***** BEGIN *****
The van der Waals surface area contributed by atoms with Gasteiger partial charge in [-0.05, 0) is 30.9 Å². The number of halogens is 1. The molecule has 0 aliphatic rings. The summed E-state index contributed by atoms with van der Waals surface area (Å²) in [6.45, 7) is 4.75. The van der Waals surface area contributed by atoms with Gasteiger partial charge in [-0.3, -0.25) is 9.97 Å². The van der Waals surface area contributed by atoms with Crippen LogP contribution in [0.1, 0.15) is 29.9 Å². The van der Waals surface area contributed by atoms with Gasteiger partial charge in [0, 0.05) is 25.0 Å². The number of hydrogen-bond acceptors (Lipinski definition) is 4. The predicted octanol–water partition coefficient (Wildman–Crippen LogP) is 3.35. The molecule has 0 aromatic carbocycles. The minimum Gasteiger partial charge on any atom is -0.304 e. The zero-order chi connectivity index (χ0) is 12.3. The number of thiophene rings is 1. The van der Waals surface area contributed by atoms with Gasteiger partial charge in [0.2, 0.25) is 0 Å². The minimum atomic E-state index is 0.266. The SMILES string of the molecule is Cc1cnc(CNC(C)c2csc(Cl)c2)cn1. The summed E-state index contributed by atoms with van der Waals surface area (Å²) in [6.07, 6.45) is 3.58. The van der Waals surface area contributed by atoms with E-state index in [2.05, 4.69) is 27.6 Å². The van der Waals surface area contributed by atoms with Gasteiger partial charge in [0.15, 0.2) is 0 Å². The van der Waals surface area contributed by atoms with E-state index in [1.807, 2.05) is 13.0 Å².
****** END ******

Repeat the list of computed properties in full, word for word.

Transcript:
The van der Waals surface area contributed by atoms with Gasteiger partial charge in [-0.05, 0) is 30.9 Å². The number of halogens is 1. The molecule has 0 aliphatic rings. The summed E-state index contributed by atoms with van der Waals surface area (Å²) in [6.45, 7) is 4.75. The van der Waals surface area contributed by atoms with Gasteiger partial charge in [-0.3, -0.25) is 9.97 Å². The van der Waals surface area contributed by atoms with Crippen LogP contribution in [0.1, 0.15) is 29.9 Å². The van der Waals surface area contributed by atoms with Gasteiger partial charge in [0, 0.05) is 25.0 Å². The number of hydrogen-bond acceptors (Lipinski definition) is 4. The predicted octanol–water partition coefficient (Wildman–Crippen LogP) is 3.35. The molecule has 0 aromatic carbocycles. The minimum Gasteiger partial charge on any atom is -0.304 e. The zero-order chi connectivity index (χ0) is 12.3. The number of thiophene rings is 1. The van der Waals surface area contributed by atoms with Gasteiger partial charge in [0.2, 0.25) is 0 Å². The minimum atomic E-state index is 0.266. The SMILES string of the molecule is Cc1cnc(CNC(C)c2csc(Cl)c2)cn1. The summed E-state index contributed by atoms with van der Waals surface area (Å²) in [6.07, 6.45) is 3.58. The van der Waals surface area contributed by atoms with E-state index in [2.05, 4.69) is 27.6 Å². The van der Waals surface area contributed by atoms with Gasteiger partial charge in [0.15, 0.2) is 0 Å². The van der Waals surface area contributed by atoms with E-state index in [1.807, 2.05) is 13.0 Å².